of business, two monthly meetings have been cancelled. The Ogle County Regional Planning Commission scheduled for Thursday and the Ogle County Zoning Board of Appeals scheduled for Jan. 26 will not meet. The next meetings are 6 p.m. Feb. 23 for the planning commission in the first-floor conference Room 100 of the Old Ogle County Courthouse, 105 S. Fifth St.; and the board of appeals will meet at 6 p.m. March 2 in the third-floor conference room 317 of the Old Ogle County Courthouse.

Program returns to Odell library

MORRISON – Coloring for Adults will begin with a coloring party from 6 to 7:45 p.m. Thursday at Odell Public Library, 307 S. Madison St. Money needed Music, cookies, hot tea, to provide coats and hot chocolate will be part of the program. STERLING – Sterling Colored pencils, gel pens, Kiwanis Foundation is crayons, and coloring accepting monetary pages, including valentines, donations for Coats For will be available, or particiKids. pants can bring their own. Those wanting to parAccording to a news ticipate are asked to send checks to Sterling Kiwanis release, coloring has been shown to improve brain Foundation Coats for function and help decrease Kids, P.O. Box 44, Sterstress. ling, IL 61081. Reservations are appreThose in need who would like a voucher for a ciated, but not required. coat or for more informa- Call the library at 815 772 7323, to reserve a spot. tion, may contact Chris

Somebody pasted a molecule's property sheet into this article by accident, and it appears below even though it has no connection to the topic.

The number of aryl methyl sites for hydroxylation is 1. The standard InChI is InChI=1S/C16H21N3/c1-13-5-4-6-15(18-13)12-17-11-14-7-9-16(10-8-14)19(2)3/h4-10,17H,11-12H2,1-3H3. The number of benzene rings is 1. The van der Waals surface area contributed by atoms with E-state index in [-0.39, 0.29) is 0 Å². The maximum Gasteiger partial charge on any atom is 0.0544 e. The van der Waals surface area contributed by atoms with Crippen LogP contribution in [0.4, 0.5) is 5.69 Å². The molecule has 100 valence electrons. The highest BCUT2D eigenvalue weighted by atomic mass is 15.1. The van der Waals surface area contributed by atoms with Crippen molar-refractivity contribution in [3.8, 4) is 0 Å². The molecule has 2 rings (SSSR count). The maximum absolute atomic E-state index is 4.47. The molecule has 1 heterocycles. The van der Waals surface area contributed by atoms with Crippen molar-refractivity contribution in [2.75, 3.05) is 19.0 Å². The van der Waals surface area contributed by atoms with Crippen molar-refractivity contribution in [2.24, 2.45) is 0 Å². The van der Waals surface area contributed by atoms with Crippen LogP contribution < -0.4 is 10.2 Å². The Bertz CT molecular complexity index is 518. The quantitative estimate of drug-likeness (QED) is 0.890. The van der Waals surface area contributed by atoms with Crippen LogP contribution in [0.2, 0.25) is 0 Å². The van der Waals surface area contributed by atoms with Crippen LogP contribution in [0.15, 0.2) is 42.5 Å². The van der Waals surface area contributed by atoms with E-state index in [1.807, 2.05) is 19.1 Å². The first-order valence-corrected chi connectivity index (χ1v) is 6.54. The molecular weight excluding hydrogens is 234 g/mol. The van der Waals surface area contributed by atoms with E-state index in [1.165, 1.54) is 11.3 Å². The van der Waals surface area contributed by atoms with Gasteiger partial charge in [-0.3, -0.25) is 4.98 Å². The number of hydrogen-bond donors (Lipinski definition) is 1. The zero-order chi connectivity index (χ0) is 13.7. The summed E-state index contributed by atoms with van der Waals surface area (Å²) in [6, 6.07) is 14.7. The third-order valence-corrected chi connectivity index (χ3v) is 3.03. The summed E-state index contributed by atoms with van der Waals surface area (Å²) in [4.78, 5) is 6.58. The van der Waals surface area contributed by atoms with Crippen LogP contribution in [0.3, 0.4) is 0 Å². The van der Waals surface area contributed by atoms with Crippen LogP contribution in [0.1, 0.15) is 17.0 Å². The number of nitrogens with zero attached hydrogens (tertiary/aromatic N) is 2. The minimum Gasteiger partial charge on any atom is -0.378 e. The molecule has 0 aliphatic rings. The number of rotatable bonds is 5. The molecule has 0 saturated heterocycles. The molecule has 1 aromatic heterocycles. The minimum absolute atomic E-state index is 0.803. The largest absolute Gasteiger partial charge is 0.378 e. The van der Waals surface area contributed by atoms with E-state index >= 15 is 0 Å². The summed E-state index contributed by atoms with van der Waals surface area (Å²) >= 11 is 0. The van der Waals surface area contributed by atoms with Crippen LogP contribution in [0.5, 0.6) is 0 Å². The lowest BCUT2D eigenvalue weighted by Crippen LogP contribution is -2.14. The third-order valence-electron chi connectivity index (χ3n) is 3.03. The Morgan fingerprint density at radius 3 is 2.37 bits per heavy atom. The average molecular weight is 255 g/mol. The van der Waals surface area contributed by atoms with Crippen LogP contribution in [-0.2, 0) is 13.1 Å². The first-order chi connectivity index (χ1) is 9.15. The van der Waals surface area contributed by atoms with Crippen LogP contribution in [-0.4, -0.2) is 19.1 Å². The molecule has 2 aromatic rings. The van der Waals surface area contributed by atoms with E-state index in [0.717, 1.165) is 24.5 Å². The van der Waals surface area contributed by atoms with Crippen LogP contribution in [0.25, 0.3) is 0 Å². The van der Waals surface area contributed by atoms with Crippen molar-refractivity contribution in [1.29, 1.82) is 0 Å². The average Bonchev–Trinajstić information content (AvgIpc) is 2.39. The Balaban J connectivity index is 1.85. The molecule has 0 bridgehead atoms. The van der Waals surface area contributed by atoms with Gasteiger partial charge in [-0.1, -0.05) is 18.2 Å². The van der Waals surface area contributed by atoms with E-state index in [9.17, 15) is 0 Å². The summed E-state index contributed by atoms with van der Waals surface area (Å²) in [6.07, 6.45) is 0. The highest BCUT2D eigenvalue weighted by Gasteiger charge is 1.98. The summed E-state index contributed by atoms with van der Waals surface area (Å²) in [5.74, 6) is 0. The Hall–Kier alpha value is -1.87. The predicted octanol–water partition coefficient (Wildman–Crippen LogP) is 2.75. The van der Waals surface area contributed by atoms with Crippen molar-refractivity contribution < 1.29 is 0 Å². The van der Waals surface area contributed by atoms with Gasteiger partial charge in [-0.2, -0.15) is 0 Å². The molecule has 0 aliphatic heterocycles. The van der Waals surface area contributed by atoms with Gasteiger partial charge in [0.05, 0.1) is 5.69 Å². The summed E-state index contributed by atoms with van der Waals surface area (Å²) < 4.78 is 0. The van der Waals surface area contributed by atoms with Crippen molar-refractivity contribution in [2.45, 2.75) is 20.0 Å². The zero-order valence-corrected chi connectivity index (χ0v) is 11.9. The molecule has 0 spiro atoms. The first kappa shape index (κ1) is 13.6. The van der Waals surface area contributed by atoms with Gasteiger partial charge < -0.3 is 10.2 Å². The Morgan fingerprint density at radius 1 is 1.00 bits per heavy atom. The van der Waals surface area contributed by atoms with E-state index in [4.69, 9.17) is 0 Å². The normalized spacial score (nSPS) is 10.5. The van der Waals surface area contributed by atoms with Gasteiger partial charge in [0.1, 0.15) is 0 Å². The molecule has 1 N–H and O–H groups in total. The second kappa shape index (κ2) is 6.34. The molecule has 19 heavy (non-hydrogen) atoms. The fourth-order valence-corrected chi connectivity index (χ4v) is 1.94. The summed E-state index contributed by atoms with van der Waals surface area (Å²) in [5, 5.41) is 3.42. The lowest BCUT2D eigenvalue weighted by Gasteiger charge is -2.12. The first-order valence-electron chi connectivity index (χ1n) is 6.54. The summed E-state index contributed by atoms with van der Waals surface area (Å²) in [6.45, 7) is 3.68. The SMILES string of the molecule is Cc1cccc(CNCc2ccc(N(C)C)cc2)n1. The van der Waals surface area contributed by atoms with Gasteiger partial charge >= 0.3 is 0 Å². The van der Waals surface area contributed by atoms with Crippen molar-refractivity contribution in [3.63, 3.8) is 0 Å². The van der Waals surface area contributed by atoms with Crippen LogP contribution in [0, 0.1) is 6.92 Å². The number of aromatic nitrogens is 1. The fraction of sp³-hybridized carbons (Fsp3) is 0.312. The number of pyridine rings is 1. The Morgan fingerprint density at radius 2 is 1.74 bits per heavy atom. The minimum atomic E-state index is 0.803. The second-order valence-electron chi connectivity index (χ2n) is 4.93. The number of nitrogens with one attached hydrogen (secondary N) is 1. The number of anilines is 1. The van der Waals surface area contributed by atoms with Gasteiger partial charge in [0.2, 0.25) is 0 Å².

Saturday, January 14, 2017


SV Weekend • C3

Winter in Mount Morris – 2016

Kathryn Knutti of Mount Morris took these photos around the village